on legalism, grace, and skinny naked legs
So I'm back. I got home from my writers' conference, realized that for the first time in months, I didn't have a looming deadline or teaching engagement staring at me, and felt a yearning to clean like you can't believe. I don't mean wipe-the-counter cleaning. I mean move-all-the-furniture cleaning. It's amazing how much joy you can derive from scrubbing the floor when you haven't been free to do so for months.
So I didn't blog yesterday. I may not have blogged today either, since the cleaning mood is still raging over me and I've got a frightened closet whimpering in the background even as I type -- except that my daughter said something on the way to school that caused my heart to race and my face to go all flush. I'm fuming right now, and if I don't vent on you, I may just scrub the paint off the walls.
Our children go to a Christian school in the area. We homeschooled for years, but when Zac hit puberty and we both started donning boxing gloves every morning before meeting over the breakfast table, Dave wisely decided I should go back to being Mom and retire my teaching hat. I cried for three days at the time, but I can see he was right. It's so nice to be their champion at the end of the day instead of their dictator (please don't take offense at that if you're a homeschooler yourself. I'm only describing myself. I was Herr Schoolmaster, there at the end, and I'm glad to be done with that persona.) Take today, for instance. The house is clean, the candles are lit (it's very dark and cloudy right now, just the way I like it) and a fresh batch of almond poppy-seed muffins are cooling on the counter and awaiting my always-hungry duo. When the kids get home, we'll have missed each other. I'm content.
Except about what Tera said. Today is Tuesday, which means they have an hour of chapel in the morning. The rule at the school is that you must wear nicer clothes on Tuesdays than you would on ordinary days. I've had issues with that for the past few years, and last year I vented a bit about that on one of my friends, who happens to teach at the school. A boy in her class had been sent home (by the principal) to change clothes, since he forgot about chapel and showed up in shorts -- shorts with ragged edges, no less.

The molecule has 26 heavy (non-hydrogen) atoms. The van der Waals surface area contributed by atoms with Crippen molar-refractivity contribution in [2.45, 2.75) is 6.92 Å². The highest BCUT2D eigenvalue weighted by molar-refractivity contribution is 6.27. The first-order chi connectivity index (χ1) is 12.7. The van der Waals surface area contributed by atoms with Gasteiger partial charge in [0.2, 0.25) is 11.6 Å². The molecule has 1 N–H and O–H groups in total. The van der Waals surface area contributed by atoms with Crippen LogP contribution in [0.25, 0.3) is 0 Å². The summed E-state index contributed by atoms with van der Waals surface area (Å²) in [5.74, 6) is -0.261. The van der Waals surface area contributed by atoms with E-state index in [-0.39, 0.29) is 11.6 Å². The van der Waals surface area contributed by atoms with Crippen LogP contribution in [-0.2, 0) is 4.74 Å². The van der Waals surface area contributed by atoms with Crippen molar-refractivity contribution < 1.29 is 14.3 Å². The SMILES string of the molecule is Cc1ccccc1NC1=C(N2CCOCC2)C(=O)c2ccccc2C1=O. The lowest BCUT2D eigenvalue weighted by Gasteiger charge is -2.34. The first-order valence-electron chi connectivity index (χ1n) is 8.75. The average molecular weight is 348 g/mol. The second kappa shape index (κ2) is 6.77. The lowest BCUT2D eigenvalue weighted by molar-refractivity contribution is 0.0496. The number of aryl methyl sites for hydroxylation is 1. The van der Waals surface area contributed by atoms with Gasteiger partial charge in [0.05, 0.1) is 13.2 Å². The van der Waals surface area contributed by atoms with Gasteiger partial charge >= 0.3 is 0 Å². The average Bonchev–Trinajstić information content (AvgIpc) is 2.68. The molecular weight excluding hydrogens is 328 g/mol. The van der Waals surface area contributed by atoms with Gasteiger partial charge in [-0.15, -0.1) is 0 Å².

The boy in question goes to our church, so he's definitely getting two conflicting messages on this clothing issue. Calvary Chapel is about as informal as you can get. We're big on two things: Jesus, and the Word. In fact, we're so consumed with those two things that we have no energy left over to expend on dress codes. We just want you to come, and as long as all the appropriate parts are covered, we don't much care what you look like. Some people like to dress up, but the vast majority just wear whatever is most comfortable. We have a few guys who wear shorts to church all year long. One guy refuses to wear long-legged jeans. Says the last time he did that was at his wedding. We tease him every time it snows.
I pointed all this out to my teacher-friend. And I explained my main issue with the school's stance. I said, "What you're really telling these kids is that God is more pleased with them when they dress up." She saw my point, but defended the school and pointed out that we have 44 different churches represented, some of which are very conservative, and went on to say that it's good for the kids to learn respect. I didn't see a correlation between respect and God's view of bare-legged boys, but I like my friend and I didn't want to keep her squished there between our friendship and her loyalty to her employer. So I dropped it.